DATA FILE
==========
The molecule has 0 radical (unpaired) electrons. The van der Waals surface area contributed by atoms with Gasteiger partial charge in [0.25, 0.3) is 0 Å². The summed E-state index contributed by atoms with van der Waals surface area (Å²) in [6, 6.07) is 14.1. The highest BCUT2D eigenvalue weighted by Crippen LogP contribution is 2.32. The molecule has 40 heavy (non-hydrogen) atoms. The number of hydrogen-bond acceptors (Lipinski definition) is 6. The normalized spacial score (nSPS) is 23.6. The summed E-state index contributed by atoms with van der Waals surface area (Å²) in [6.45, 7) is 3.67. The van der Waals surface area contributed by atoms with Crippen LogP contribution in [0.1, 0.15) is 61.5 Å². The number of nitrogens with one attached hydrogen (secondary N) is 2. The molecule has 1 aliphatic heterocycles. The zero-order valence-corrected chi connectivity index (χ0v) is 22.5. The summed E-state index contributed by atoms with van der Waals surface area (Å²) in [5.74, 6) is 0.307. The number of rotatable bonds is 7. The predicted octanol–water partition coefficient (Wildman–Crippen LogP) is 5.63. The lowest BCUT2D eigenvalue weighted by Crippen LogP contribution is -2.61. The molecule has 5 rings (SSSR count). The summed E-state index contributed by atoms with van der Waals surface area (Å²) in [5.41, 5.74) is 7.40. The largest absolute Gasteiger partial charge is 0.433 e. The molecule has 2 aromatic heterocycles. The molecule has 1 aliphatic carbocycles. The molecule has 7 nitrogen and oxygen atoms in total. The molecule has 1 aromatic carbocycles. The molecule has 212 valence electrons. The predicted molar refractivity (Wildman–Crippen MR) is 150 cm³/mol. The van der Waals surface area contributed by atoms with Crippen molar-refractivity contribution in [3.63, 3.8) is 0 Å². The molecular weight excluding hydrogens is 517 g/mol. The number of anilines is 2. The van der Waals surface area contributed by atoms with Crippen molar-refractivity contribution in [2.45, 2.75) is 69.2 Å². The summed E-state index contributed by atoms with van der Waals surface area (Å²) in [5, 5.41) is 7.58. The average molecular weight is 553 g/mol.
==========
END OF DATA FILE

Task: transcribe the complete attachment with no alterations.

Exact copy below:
The molecule has 0 radical (unpaired) electrons. The van der Waals surface area contributed by atoms with Gasteiger partial charge in [0.25, 0.3) is 0 Å². The summed E-state index contributed by atoms with van der Waals surface area (Å²) in [6, 6.07) is 14.1. The highest BCUT2D eigenvalue weighted by Crippen LogP contribution is 2.32. The molecule has 40 heavy (non-hydrogen) atoms. The number of hydrogen-bond acceptors (Lipinski definition) is 6. The normalized spacial score (nSPS) is 23.6. The summed E-state index contributed by atoms with van der Waals surface area (Å²) in [6.45, 7) is 3.67. The van der Waals surface area contributed by atoms with Crippen LogP contribution in [0.1, 0.15) is 61.5 Å². The number of nitrogens with one attached hydrogen (secondary N) is 2. The molecule has 1 aliphatic heterocycles. The zero-order valence-corrected chi connectivity index (χ0v) is 22.5. The summed E-state index contributed by atoms with van der Waals surface area (Å²) in [5.74, 6) is 0.307. The number of rotatable bonds is 7. The predicted octanol–water partition coefficient (Wildman–Crippen LogP) is 5.63. The lowest BCUT2D eigenvalue weighted by Crippen LogP contribution is -2.61. The molecule has 5 rings (SSSR count). The summed E-state index contributed by atoms with van der Waals surface area (Å²) in [5.41, 5.74) is 7.40. The largest absolute Gasteiger partial charge is 0.433 e. The molecule has 2 aromatic heterocycles. The molecule has 1 aliphatic carbocycles. The molecule has 7 nitrogen and oxygen atoms in total. The molecule has 1 aromatic carbocycles. The molecule has 212 valence electrons. The predicted molar refractivity (Wildman–Crippen MR) is 150 cm³/mol. The van der Waals surface area contributed by atoms with Crippen molar-refractivity contribution in [3.63, 3.8) is 0 Å². The molecular weight excluding hydrogens is 517 g/mol. The number of anilines is 2. The van der Waals surface area contributed by atoms with Crippen molar-refractivity contribution in [2.45, 2.75) is 69.2 Å². The summed E-state index contributed by atoms with van der Waals surface area (Å²) in [5, 5.41) is 7.58. The average molecular weight is 553 g/mol.